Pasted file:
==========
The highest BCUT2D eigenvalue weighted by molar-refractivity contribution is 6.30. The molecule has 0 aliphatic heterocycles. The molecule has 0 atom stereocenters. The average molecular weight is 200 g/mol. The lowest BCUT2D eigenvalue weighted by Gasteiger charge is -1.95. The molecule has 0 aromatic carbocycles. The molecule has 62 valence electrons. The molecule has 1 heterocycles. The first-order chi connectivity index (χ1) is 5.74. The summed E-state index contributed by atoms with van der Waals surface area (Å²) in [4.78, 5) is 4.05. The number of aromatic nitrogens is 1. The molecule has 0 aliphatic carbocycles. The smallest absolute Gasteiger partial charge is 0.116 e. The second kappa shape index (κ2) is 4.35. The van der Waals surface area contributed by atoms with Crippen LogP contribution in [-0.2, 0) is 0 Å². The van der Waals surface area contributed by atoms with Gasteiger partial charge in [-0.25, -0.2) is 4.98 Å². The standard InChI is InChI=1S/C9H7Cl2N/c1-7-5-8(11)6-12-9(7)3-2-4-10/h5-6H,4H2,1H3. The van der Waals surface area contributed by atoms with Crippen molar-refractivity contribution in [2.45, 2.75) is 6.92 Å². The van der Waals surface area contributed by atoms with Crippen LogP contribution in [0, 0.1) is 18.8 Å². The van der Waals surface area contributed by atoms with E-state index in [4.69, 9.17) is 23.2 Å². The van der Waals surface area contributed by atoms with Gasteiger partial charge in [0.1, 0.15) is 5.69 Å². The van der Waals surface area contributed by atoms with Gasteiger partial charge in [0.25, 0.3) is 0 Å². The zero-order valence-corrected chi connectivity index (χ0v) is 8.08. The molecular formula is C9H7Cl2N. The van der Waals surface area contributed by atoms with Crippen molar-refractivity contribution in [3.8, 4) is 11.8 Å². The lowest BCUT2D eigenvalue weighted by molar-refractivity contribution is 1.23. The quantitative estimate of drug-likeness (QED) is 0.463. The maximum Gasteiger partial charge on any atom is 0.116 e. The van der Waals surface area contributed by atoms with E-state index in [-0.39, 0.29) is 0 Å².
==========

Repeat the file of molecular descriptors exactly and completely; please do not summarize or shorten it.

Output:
The highest BCUT2D eigenvalue weighted by molar-refractivity contribution is 6.30. The molecule has 0 aliphatic heterocycles. The molecule has 0 atom stereocenters. The average molecular weight is 200 g/mol. The lowest BCUT2D eigenvalue weighted by Gasteiger charge is -1.95. The molecule has 0 aromatic carbocycles. The molecule has 62 valence electrons. The molecule has 1 heterocycles. The first-order chi connectivity index (χ1) is 5.74. The summed E-state index contributed by atoms with van der Waals surface area (Å²) in [4.78, 5) is 4.05. The number of aromatic nitrogens is 1. The molecule has 0 aliphatic carbocycles. The smallest absolute Gasteiger partial charge is 0.116 e. The second kappa shape index (κ2) is 4.35. The van der Waals surface area contributed by atoms with Crippen LogP contribution in [-0.2, 0) is 0 Å². The van der Waals surface area contributed by atoms with Gasteiger partial charge in [-0.25, -0.2) is 4.98 Å². The standard InChI is InChI=1S/C9H7Cl2N/c1-7-5-8(11)6-12-9(7)3-2-4-10/h5-6H,4H2,1H3. The van der Waals surface area contributed by atoms with Crippen molar-refractivity contribution in [2.45, 2.75) is 6.92 Å². The van der Waals surface area contributed by atoms with Crippen LogP contribution in [0, 0.1) is 18.8 Å². The van der Waals surface area contributed by atoms with E-state index in [4.69, 9.17) is 23.2 Å². The van der Waals surface area contributed by atoms with Gasteiger partial charge in [0.1, 0.15) is 5.69 Å². The van der Waals surface area contributed by atoms with Gasteiger partial charge in [0.25, 0.3) is 0 Å². The zero-order valence-corrected chi connectivity index (χ0v) is 8.08. The molecular formula is C9H7Cl2N. The van der Waals surface area contributed by atoms with Crippen molar-refractivity contribution in [3.8, 4) is 11.8 Å². The lowest BCUT2D eigenvalue weighted by molar-refractivity contribution is 1.23. The quantitative estimate of drug-likeness (QED) is 0.463. The maximum Gasteiger partial charge on any atom is 0.116 e. The van der Waals surface area contributed by atoms with E-state index in [-0.39, 0.29) is 0 Å².